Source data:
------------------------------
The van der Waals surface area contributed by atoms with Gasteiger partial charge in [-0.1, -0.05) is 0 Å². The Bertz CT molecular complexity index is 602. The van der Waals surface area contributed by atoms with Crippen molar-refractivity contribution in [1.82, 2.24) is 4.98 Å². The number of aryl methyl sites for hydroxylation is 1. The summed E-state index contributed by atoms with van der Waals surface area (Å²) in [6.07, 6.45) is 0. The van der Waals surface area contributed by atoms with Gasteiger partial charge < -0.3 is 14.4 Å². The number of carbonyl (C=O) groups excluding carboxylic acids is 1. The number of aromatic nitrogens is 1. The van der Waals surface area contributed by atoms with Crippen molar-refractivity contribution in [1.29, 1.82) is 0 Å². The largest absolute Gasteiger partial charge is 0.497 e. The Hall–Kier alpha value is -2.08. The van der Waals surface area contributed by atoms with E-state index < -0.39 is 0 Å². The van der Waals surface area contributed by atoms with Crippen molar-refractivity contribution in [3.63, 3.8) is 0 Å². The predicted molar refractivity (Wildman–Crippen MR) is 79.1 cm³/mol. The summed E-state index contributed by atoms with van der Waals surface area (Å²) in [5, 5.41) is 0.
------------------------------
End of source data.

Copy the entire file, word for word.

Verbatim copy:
The van der Waals surface area contributed by atoms with Gasteiger partial charge in [-0.1, -0.05) is 0 Å². The Bertz CT molecular complexity index is 602. The van der Waals surface area contributed by atoms with Crippen molar-refractivity contribution in [1.82, 2.24) is 4.98 Å². The number of aryl methyl sites for hydroxylation is 1. The summed E-state index contributed by atoms with van der Waals surface area (Å²) in [6.07, 6.45) is 0. The van der Waals surface area contributed by atoms with Gasteiger partial charge < -0.3 is 14.4 Å². The number of carbonyl (C=O) groups excluding carboxylic acids is 1. The number of aromatic nitrogens is 1. The van der Waals surface area contributed by atoms with Crippen molar-refractivity contribution in [1.29, 1.82) is 0 Å². The largest absolute Gasteiger partial charge is 0.497 e. The Hall–Kier alpha value is -2.08. The van der Waals surface area contributed by atoms with E-state index < -0.39 is 0 Å². The van der Waals surface area contributed by atoms with Crippen molar-refractivity contribution in [3.63, 3.8) is 0 Å². The predicted molar refractivity (Wildman–Crippen MR) is 79.1 cm³/mol. The summed E-state index contributed by atoms with van der Waals surface area (Å²) in [5, 5.41) is 0.